Tom Cunliffe: In the festive season, careful thought needs to be given to your drinks locker, whichever side of the Atlantic you’re on
I don’t know about you, but as Christmas looms on the horizon, I heave Old Man Thrift out the porthole and invest in some quality beverages. There’s the ritual vintage port, perhaps backed up with Madeira, the malt whiskies and, of course, the serious claret for Christmas dinner.
Away in the tropics, some of this indulgence has to be modified. The malt’s OK, so long as you can get it, but the port is generally a washout except in Portuguese waters. Then it’s a winner, given that you steer clear of anything that must be decanted. The motion of a boat at sea will ruin it. On the other hand, Madeira’s fine. It was designed to be at sea and much loved by British naval officers in the glory days of Nelson and Rodney. If you happen to be in the West Indies, there’s always rum, but advice presented to me by a qualified physician in Nevis is that we should be drinking that every day anyway to maintain a healthy appetite and a strong libido. If we follow this sound counsel with due diligence, rum isn’t much of a treat.
So, what about the claret? In addition to the usual caches behind bunks, the ready-use option for the thirsty aboard my yacht is the wine rack beside the galley. This unlikely luxury must have been added by one of my better-off predecessors because the slots fit expensive Burgundy bottles perfectly. The slimmer versions from Bordeaux need careful stacking to survive in a seaway. This discourages me from loading up when I should and can leave me coming ashore for more at short notice.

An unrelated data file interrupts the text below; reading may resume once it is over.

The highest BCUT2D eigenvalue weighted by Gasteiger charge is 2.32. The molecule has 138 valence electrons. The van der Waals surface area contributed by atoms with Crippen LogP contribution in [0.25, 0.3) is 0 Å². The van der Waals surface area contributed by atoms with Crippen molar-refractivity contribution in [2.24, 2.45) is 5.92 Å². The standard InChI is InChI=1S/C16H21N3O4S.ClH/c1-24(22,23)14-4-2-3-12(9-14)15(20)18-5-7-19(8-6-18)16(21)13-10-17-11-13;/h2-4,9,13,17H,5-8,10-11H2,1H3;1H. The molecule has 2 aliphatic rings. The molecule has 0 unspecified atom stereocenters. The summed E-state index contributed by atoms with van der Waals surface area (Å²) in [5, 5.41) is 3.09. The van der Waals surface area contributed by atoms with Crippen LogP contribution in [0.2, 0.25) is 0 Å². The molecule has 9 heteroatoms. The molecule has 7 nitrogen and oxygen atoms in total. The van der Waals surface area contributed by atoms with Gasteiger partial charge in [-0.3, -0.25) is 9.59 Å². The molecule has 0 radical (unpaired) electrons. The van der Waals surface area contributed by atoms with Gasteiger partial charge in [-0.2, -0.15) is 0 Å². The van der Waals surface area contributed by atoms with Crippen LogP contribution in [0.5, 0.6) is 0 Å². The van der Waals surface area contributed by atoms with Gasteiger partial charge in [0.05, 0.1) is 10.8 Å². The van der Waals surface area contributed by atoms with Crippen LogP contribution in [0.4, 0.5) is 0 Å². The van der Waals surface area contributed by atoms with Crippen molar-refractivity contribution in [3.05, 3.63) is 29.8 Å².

One Christmas in St Kitts I had shipped a full cargo of excellent Cruzan rum – for health, you understand – in St Martin at the popular price of, ‘one US dollar per litre, so long as you buy by the case’. Confronted with this no-brainer, we hadn’t troubled the liquor stores a lot that winter, but as December rolled on, all hands decided that a change on the 25th would be as good as a rest. I’d spotted some alluring-looking offerings on the wine shelves of the supermarket in town. They were far from cheap and covered in dust, but the year was promising so a whipround among the crew was organised.
On Christmas Eve I rowed off into the rising trade wind with my pockets full of cash. Since we numbered five on board, I cleaned the trader out of his stock of four bottles. After dragging the punt back down to the water, I didn’t have to row much on the way home because the breeze was kicking up some more.
Christmas morning dawned with the usual sunshine and cocks crowing, but by now it was blowing a full gale. The palms fringing our anchorage were waving like kids on a school outing and it was raining coconuts. This sort of thing is common in the Eastern Caribbean where the Trade Winds often blast up into the so-called ‘Christmas Winds’ around the solstice. Getting to the beach with no outboard was out of the question, but we didn’t mind. We had stockfish starters, dressed chicken with stuffing and roasted bluggoes for mains, fresh grapefruit and cheese for afters and, of course, the claret.
Reverently, I pulled the first cork. It disintegrated. I tried again. The remains withdrew, but the smell that followed it spoke for itself. Straight over the side it went. Number two was as bad. The third cork looked healthier, but the wine had that dead, brown taste and a suspicious fizz on it. The fourth was worse than the first, but there was no chance taking them back. If we’d cast off the dinghy in that wind, the next stop would have been Panama.
‘Ah well,’ observed the mate laconically as he poured himself another tumbler of rum. ‘It isn’t a dead loss. As the doctor said, if we keep taking our medicine and the wind ever drops, you won’t be off your food and the island girls better watch out when me and the boys get ashore.’
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